17. 17. These ten foundational business practices aregiven in greater detail in your Materials section:The STEM professions have similar purposes asdoes Business. They strive to be profitable andsustainable in the long run.1. Strives for excellence, operates with integrityand has a system of accountability.2. Has a Kingdom motivation, purpose and planthat is shared and embraced with the seniormanagement and owners.
  18. 18. 4. Aims at holistic transformation of individuals andcommunities in ways that are spirit-enhancing.5. Seeks the holistic welfare of employees6. Seeks to maximize the kingdom impact of itsfinancial and non-financial resources7. Models Christ-like servant leadership, and developsit in others.8. Intentionally implements ethical Christ-honoringpractice that does not conflict with the gospel.
  19. 19. 9. Is pro-active in intercession and seeks theprayer support of others.10. Seeks to harness the power of networkingwith like-minded organizations.In your work context, how many of thesepractices are conscientiously followed asethical principles?
  20. 20. 1. To create for personal gain or power2. To create that which demeans, destroys the humanspirit or the human community3. To create that which is shoddy or inferior4. To create out of a spirit of relentless competition,just to best an opponent5. To steal research, ideas, material, in violation ofinternationally accepted laws6. To create at the expense of the natural environment
  21. 21. 7. To create intolerable work environments obsessed byaccomplishments8. To create only to earn profit from those who pay the highest,ignoring the needs of the masses9. To create meaningless gadgets that contribute little or nothingto the human spirit10. To improvise data or theories to justify dishonest conclusions11. To obsess on secrecy when not needed, or to expose ontransparency for short-term gain12. To justify the means in favor of its ends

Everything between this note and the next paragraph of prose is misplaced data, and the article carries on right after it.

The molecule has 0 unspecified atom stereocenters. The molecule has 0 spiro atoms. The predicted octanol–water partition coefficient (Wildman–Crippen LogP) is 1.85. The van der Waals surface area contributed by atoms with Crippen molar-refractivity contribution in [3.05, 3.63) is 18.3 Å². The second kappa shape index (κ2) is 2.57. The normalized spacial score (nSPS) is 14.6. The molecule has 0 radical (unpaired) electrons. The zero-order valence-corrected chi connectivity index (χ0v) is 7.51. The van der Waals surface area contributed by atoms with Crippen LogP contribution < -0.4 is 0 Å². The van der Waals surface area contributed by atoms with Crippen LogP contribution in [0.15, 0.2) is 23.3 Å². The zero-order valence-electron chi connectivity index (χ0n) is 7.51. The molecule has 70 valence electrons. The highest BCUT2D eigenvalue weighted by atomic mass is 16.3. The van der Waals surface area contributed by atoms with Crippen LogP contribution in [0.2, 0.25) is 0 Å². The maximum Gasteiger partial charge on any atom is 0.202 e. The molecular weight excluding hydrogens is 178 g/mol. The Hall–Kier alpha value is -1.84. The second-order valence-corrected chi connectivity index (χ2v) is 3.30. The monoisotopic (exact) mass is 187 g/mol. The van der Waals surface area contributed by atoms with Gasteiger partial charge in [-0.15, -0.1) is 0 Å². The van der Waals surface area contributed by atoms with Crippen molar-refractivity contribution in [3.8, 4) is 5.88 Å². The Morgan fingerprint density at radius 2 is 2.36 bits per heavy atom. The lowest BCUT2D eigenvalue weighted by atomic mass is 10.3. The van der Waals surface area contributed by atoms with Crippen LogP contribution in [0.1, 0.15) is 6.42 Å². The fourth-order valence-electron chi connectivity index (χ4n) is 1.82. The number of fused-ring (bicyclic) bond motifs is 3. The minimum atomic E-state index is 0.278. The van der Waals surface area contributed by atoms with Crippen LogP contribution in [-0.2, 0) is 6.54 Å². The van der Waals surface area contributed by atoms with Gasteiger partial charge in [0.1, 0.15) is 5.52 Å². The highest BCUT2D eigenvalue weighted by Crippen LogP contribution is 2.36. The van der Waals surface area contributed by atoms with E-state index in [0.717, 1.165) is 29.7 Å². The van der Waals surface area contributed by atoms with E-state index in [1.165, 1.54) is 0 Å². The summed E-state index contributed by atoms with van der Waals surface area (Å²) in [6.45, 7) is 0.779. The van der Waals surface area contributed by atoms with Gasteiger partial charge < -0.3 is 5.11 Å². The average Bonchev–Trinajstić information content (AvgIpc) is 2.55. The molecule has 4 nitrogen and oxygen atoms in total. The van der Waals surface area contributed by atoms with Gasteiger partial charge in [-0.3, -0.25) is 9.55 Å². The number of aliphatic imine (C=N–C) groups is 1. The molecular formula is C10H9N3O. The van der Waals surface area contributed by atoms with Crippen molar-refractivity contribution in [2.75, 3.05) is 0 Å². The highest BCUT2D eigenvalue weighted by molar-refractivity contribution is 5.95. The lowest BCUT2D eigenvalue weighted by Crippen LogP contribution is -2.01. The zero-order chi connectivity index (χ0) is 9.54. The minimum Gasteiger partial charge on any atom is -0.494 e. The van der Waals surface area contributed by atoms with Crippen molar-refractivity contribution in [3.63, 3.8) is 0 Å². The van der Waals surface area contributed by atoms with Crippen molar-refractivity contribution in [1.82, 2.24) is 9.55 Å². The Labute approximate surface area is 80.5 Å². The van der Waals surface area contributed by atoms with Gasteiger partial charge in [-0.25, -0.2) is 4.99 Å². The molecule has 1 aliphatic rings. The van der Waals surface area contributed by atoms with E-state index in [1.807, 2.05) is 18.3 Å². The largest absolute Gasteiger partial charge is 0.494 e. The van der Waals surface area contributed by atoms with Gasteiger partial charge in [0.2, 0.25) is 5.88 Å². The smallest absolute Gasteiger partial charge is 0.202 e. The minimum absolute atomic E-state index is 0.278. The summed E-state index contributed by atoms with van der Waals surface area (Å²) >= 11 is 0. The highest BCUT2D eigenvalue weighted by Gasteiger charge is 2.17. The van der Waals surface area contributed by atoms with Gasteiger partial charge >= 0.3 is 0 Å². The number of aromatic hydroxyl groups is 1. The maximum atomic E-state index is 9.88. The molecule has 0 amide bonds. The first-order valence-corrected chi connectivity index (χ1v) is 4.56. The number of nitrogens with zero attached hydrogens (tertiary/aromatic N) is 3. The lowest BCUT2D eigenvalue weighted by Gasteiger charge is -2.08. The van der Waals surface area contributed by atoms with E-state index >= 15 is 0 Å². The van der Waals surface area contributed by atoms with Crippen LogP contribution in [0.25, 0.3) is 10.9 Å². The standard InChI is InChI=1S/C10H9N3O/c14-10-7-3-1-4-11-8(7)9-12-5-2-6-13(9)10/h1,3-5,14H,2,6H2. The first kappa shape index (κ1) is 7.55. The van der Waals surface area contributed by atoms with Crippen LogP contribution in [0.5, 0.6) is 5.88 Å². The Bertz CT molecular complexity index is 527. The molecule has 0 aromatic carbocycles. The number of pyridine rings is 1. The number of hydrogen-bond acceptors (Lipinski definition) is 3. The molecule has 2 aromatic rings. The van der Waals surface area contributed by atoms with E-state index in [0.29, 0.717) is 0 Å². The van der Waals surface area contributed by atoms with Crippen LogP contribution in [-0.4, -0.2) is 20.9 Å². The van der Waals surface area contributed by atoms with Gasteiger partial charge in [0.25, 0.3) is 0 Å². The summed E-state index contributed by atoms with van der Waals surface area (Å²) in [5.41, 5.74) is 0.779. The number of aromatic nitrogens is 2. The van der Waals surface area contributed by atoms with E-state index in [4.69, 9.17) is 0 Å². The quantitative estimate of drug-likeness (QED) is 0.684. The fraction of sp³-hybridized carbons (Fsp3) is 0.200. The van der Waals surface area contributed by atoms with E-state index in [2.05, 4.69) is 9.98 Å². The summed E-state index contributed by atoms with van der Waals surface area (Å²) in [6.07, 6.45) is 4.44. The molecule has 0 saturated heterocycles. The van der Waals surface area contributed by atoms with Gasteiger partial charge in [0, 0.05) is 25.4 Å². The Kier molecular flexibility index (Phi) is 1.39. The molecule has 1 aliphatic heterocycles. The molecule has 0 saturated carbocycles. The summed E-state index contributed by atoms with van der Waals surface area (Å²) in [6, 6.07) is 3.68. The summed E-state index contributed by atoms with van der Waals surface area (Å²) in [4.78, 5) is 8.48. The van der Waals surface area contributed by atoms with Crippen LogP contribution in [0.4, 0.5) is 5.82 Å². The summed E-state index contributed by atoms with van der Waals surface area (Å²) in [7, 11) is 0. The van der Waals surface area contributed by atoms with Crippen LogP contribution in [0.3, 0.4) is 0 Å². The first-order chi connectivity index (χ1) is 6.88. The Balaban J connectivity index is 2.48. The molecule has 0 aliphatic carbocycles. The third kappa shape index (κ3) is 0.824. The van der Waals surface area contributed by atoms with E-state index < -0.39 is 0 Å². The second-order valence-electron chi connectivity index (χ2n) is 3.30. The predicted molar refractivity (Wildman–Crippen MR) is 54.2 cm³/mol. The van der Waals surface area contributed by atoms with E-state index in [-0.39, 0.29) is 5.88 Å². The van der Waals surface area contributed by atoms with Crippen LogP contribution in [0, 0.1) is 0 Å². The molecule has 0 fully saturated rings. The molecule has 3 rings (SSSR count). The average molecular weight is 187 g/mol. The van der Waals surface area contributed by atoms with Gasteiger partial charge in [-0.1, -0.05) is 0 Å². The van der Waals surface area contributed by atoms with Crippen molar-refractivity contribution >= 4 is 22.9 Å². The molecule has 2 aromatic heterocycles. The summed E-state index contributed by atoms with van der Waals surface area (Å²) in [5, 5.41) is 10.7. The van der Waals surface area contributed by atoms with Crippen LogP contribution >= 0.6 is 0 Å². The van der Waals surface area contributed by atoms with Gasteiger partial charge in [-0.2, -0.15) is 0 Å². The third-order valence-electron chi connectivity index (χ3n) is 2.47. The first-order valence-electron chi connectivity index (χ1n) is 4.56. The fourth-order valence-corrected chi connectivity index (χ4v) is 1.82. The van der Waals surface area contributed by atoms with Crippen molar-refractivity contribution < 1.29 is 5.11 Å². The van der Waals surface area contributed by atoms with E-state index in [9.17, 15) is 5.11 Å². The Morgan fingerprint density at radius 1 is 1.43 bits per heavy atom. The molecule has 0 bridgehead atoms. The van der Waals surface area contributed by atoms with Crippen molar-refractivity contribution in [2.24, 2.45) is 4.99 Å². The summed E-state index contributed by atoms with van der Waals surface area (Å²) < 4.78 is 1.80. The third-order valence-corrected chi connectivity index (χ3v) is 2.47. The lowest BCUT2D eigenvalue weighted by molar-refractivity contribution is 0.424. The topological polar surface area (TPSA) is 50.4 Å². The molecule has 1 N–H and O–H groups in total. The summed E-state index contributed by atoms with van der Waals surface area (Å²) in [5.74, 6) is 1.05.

22. 22. In general the STEM professions are guarded frommany ethical issues by the following:1. The nature of the scientific rules of inquiry andself examination.2. Peer review boards3. Scrutiny of the marketplace4. A spirit of humility that recognizes thatdiscovery and creation is only tentative andleads to further refinement or advances
  23. 23. 1. Our technological advances outstrip our ethicaljudgments.2. Marketplace demands often push decisions beyondan understanding of unintended consequences.3. There are competing ethical principles andconstituencies that confuse the question of “what isthe common good?”4. Just because something appears “good”, does notnecessarily make it so, in the long run.5. The constant tension between quality and quantity